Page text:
For six years, drought ravaged the California landscape. When rain finally hit the state last winter, over 100 million trees had already dried out and died across the 7.7 million acres of forestland, according to the U.S. Forest Service, leaving them vulnerable to mountain beetles invasions, which burrow into the bark, lay eggs, and eat their way through the bark. While this blocks the circulation of water and nutrients around the tree, the beetle's larvae also leave a fungus that creates streaks of orange, green and blue wood across the light-colored pine, rendering them unusable by "furniture purists."
So in 2015, when California Governor Jerry Brown called a state of emergency due to the drought and a task force was put in place to rip out the fire-hazardous dead trees, it seemed they were destined to be used for biofuel for energy or sold to China. But that's when Sandra Lupien and Sam Schabacker, students at U.C. Berkeley’s Goldman School of Public Policy, had a lightbulb idea: Forget the purists. Why not turn the trees into furniture?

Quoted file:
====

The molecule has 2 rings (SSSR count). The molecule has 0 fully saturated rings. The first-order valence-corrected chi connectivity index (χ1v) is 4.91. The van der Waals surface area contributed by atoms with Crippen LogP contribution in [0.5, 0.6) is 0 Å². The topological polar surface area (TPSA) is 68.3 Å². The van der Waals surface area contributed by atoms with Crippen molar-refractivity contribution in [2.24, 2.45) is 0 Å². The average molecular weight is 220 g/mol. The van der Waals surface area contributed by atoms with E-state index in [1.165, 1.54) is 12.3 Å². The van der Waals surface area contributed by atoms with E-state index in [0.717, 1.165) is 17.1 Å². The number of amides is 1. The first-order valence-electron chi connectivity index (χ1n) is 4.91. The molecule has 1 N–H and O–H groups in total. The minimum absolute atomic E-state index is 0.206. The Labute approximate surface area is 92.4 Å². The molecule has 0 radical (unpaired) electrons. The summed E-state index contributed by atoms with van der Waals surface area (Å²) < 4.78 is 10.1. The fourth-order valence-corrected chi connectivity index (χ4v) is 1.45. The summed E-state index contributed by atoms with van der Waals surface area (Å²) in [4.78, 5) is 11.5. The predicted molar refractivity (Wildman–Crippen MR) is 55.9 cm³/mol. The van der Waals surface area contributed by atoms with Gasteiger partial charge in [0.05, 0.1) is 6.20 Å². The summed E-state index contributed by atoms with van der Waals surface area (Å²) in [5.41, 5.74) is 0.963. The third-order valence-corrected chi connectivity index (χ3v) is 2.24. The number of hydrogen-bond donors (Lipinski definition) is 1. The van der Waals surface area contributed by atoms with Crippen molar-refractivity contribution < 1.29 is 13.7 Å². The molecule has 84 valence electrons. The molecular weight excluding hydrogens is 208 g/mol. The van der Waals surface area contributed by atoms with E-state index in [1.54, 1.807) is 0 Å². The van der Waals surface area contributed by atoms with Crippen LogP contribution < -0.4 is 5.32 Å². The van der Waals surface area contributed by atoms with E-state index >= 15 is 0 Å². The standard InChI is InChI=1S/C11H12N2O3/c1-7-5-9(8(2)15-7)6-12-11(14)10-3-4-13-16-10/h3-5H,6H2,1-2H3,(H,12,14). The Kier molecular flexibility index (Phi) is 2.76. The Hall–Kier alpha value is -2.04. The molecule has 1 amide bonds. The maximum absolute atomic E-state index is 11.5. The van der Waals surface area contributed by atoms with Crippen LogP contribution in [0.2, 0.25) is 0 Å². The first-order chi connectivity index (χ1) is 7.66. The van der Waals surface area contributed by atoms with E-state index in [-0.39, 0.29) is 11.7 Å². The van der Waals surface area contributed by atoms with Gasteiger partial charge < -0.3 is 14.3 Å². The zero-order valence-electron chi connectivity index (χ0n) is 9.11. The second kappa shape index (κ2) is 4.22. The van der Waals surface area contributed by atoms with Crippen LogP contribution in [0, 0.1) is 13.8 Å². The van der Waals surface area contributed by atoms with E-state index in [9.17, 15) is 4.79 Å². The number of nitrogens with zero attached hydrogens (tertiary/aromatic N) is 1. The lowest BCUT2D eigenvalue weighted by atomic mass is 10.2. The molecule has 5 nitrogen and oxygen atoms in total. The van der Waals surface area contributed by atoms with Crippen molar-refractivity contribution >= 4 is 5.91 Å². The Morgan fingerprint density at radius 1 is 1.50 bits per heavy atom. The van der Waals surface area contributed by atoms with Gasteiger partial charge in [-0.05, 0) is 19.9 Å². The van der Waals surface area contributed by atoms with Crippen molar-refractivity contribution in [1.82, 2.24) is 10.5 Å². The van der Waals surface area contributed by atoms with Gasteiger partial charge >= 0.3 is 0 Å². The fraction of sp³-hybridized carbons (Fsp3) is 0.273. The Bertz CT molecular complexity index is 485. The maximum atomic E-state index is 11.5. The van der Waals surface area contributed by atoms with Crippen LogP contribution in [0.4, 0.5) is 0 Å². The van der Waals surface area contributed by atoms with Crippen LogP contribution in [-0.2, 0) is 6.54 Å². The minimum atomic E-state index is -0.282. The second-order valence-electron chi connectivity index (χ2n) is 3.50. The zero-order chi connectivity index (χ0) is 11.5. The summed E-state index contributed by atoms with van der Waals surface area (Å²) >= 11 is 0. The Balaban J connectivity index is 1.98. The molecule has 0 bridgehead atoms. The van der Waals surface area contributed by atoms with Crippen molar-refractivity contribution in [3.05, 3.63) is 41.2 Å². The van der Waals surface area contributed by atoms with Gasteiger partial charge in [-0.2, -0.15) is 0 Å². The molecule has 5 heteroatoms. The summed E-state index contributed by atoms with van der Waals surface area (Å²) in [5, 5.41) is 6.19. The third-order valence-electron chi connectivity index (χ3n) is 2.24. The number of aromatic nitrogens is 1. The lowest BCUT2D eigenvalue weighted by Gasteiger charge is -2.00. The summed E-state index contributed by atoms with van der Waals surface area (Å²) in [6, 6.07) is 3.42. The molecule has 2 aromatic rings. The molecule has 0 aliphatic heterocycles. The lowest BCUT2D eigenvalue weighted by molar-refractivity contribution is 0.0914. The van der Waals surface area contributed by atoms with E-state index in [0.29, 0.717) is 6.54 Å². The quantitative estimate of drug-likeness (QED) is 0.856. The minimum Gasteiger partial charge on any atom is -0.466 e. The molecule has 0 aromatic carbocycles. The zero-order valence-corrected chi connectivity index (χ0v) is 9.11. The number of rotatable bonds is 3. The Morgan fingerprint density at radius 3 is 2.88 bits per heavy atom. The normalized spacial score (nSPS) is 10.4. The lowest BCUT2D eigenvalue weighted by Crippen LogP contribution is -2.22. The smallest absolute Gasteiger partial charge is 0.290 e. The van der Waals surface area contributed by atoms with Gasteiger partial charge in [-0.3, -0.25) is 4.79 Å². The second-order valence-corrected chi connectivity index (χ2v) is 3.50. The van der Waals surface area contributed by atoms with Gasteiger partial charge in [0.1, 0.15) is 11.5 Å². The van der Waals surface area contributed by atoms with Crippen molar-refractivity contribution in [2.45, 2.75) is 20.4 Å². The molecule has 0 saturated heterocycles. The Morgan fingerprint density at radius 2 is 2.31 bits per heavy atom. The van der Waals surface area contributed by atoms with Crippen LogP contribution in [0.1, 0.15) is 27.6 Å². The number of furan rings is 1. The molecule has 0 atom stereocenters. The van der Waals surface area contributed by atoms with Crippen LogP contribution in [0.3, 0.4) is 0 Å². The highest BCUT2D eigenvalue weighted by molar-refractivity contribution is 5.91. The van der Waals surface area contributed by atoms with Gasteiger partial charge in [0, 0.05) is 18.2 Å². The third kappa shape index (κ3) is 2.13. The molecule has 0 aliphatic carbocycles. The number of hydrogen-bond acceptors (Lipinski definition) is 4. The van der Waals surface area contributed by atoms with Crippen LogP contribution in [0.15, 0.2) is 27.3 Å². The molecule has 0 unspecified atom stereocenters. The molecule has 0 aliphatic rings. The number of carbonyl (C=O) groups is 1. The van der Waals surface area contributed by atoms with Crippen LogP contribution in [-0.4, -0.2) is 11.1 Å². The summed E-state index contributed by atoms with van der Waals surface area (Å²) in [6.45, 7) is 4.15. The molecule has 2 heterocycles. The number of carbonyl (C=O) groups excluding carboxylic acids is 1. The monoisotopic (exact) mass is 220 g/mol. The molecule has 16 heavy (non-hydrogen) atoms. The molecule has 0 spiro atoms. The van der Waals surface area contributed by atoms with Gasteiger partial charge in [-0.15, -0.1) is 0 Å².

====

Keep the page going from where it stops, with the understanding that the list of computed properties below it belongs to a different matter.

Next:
Enter SapphirePine, Lupien and Schabacker's company founded in Oakland earlier this year to test the waters of the idea. They started by reaching to private landowners and excavators in the Sierra Nevada mountains working to harvest and remove the dead trees from their properties, then discovered that once the drought- and beetle-damaged pines are kiln-fired, killing the live fungus, they are just as durable as any other wood. Plus, Lupien said, "we thought they were beautiful."
SapphirePine specializes in single-slab designs, a product of the massive size of the California pines – the material for their furniture can come from the cross-section of a single tree. “One of the silver linings around this tragedy is that these California trees are huge,” Schabacker told Fast Company. “Someone can literally sit at a dining room table and count the rings of the tree to figure out how old it was."
So far Lupien and Schabacker have made around 12 custom pieces and recently launched a Kickstarter, which will enable the duo to purchase a truck for local deliveries as well as buy more damaged wood and tools to speed up their process. As of now, they’re taking orders online, but will soon display their work in East Bay gallery spaces to widen the reach of their live-giving products.
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